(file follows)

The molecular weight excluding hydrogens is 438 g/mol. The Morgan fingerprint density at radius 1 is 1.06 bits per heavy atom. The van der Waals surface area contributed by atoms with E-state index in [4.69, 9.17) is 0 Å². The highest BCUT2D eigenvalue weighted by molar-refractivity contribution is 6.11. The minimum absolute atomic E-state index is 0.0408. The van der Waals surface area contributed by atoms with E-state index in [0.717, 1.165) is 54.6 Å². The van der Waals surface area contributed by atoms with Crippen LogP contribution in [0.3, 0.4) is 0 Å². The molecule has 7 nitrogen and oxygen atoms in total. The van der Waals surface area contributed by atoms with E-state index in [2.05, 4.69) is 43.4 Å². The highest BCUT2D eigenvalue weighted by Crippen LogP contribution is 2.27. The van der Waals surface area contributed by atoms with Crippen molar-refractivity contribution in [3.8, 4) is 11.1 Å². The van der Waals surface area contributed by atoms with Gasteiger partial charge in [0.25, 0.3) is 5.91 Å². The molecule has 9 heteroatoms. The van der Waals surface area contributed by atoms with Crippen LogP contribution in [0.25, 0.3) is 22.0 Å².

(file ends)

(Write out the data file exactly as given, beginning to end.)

The molecular weight excluding hydrogens is 438 g/mol. The Morgan fingerprint density at radius 1 is 1.06 bits per heavy atom. The van der Waals surface area contributed by atoms with E-state index in [4.69, 9.17) is 0 Å². The highest BCUT2D eigenvalue weighted by molar-refractivity contribution is 6.11. The minimum absolute atomic E-state index is 0.0408. The van der Waals surface area contributed by atoms with E-state index in [0.717, 1.165) is 54.6 Å². The van der Waals surface area contributed by atoms with Crippen LogP contribution in [0.3, 0.4) is 0 Å². The molecule has 7 nitrogen and oxygen atoms in total. The van der Waals surface area contributed by atoms with E-state index in [2.05, 4.69) is 43.4 Å². The highest BCUT2D eigenvalue weighted by Crippen LogP contribution is 2.27. The van der Waals surface area contributed by atoms with Crippen molar-refractivity contribution in [3.8, 4) is 11.1 Å². The van der Waals surface area contributed by atoms with Gasteiger partial charge in [0.25, 0.3) is 5.91 Å². The molecule has 9 heteroatoms. The van der Waals surface area contributed by atoms with Crippen LogP contribution in [0.25, 0.3) is 22.0 Å².